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Animal Defenders of Westchester
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PLANTING THE SEEDS For an 11-Year-Old, Learning by Doing Good

Published in the NY TIMES, November 13, 2006

STUDIES have shown that volunteering is a learned behavior. So I figured it was time for my 11-year-old son, Andrew, to put down his PlayStation and start learning.

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A Family Experience (November 13, 2006) Andrew’s a great child; he’s intelligent, personable and polite to adults. But motivation? Not his strong suit. And admittedly, his dad’s own contributions to society have required little more exertion than writing some checks to charity. So when I suggested that he and I pursue volunteer opportunities together, he was suspicious. “What are we going to do?” he asked, warily.

Good question. Helping to rebuild the Gulf Coast is not an option for someone who has to be home by 6 and in bed by 9.

We scoured possibilities among nonprofit groups in our part of New York on Long Island. Most of the places we called wanted to meet us first. Fair enough. But they had limited office hours, usually 8:30 to 4:30, weekdays. Hardly conducive to children, like Andrew, who have school followed by extracurricular activities. Others were flaky: one small charity we reached was an animal shelter that a nice woman told us she was running. She said we would be welcome to come and help. The next day, a not-so-nice woman from the same shelter called. Who were we, and what did we want? We explained that we had spoken to the first woman. “Well,” said the second caller, huffily. “She and I are in court.”

There’s that charitable spirit in action!

Eventually, we found three organizations that wanted us. Luckily, they represented a cross section of causes — the environment, animals and a soup kitchen. All of them inspired us to want to come back and keep helping in the future.

Our first father-and-son volunteer experience was at the Garden City Bird Sanctuary. Despite its pastoral name, the place is basically a sump — a county storm-water basin that, 10 years ago, was strewn with trash and served as a hangout for youngsters whose interests did not include volunteering. Led by a local resident named Rob Alvey, who mobilized the support of his neighbors and groups like the Boy Scouts and Girl Scouts, it has been transformed into a nine-acre nature preserve.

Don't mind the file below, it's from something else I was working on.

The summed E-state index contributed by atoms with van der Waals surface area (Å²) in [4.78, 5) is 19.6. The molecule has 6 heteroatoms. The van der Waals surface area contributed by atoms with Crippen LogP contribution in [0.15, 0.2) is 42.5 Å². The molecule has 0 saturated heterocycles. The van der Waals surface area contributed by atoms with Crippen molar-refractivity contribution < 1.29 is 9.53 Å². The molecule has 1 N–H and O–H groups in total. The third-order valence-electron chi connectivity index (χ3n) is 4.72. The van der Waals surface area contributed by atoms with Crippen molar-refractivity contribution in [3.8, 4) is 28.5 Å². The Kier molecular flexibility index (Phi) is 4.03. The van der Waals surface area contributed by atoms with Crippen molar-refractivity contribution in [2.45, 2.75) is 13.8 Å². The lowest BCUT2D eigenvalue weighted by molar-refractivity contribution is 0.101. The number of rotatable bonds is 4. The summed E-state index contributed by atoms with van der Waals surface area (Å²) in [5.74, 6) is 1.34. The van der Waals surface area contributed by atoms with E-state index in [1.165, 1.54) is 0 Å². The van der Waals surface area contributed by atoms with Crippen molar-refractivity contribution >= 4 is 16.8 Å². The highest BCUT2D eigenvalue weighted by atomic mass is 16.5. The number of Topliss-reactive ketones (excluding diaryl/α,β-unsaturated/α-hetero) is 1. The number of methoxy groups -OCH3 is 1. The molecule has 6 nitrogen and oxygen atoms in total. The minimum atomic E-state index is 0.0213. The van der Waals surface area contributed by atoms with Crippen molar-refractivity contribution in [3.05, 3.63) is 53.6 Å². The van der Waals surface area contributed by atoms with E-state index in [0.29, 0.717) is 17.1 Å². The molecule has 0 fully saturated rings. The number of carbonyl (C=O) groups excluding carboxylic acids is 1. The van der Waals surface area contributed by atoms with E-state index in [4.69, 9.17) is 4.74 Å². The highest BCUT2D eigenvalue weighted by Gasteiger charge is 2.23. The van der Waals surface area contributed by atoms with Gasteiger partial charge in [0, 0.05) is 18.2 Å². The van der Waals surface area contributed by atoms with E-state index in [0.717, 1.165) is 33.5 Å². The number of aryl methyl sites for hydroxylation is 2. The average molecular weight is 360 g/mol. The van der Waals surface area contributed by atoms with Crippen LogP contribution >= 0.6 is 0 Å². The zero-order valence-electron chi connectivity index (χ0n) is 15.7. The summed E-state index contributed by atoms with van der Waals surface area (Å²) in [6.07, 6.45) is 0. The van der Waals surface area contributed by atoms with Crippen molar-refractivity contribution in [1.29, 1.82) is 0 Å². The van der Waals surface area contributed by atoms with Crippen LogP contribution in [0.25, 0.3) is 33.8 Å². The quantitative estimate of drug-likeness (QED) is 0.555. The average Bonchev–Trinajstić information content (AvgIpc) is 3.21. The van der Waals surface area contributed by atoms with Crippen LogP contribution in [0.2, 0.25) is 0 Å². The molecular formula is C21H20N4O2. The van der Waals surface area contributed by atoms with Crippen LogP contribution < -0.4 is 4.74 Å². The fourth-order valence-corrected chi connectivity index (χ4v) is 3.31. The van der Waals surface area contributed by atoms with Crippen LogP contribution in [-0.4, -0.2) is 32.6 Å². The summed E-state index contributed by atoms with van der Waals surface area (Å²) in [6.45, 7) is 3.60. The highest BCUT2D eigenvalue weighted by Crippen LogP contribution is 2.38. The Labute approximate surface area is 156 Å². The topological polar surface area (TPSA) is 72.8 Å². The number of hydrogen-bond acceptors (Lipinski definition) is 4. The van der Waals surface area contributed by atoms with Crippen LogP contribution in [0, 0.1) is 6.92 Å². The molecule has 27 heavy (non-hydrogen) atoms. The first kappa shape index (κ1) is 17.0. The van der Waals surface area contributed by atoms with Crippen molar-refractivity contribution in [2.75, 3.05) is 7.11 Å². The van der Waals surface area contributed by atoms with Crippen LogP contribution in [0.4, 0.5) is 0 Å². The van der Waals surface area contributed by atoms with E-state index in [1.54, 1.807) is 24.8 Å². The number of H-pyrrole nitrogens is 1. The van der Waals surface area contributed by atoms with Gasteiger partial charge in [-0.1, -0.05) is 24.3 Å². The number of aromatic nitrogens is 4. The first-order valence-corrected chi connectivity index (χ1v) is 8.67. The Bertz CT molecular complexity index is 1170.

On a crisp Sunday afternoon in October, Andrew and I joined Mr. Alvey and about 40 other parents, children and young people, including students from Adelphi University, for one of the sanctuary’s regularly scheduled cleanup days. My son liked Mr. Alvey right away, partly because he wore a jacket embroidered with his name and the title Bird Brain underneath his name. Mr. Alvey, who really is a brain, works in a “day” job as a geologist with the Environmental Protection Agency. He talked to my son like a good teacher, explaining things as we went along. After Andrew helped the Adelphi students with weeding, Mr. Alvey showed us a pristine patch of prairie grass on the top of a hill. When told that this grass once covered much of Long Island, Andrew — who tends toward the cartoon-dramatic — reacted by opening his mouth in shocked astonishment, then pretended to faint and rolled down the hill.

Mr. Alvey laughed. A sense of humor, I learned, is important in volunteering, especially with children.

The next weekend found us at the Little Shelter in Huntington, where dogs and cats abounded. After an orientation, Andrew and I were given an important job: unwanted or stray kittens are constantly dropped off at the shelter. After being checked by a veterinarian, they are put in rooms together, where they learn to interact with humans, crucial if they’re going to find an adoptive home.

Under the supervision of a longtime volunteer, Bob Lobou, a retired university librarian, Andrew and I went to work in the “kitten socialization rooms.” This involved playing with kittens and trying to draw out the shy ones in particular. Andrew demonstrated surprising patience. (He also bonded with a shy black polydactyl kitten, and at this writing is still lobbying for its adoption.)

Our final volunteering opportunity was at the Mary Brennan soup kitchen in Hempstead, part of the Interfaith Nutrition Network. Here, 350 people are fed every day. I wondered how privileged Andrew would react to a place that catered to poor people, and braced for grim surroundings. Instead, arriving on a late Friday afternoon, we found a bright, clean facility and a warm welcome from the manager, Jean Victor, who had the perfect job for us: bagging toys that had been collected for the soup kitchen’s Christmas party. Andrew rightfully assumed that between the two of us, he was the expert. I was relegated to bag man, as he climbed over games, stuffed animals, dolls and action figures, sorting them into piles, based on gender and type of toy.

We worked two hours and packed 15 large bags. Mr. Victor was impressed. As we left, Stephan Robinson, the soup kitchen’s social worker, shook my son’s hand. “Andrew, you’re welcome to come back here any time.”

During the drive home, my son put his portable PlayStation on pause and spoke thoughtfully. “It’s really nice that there are people like that,” he said. “I want to go back and help them out again.”

Maybe, I thought, Andrew is ready to help change the world. Now if we could only get him to clean up his room.

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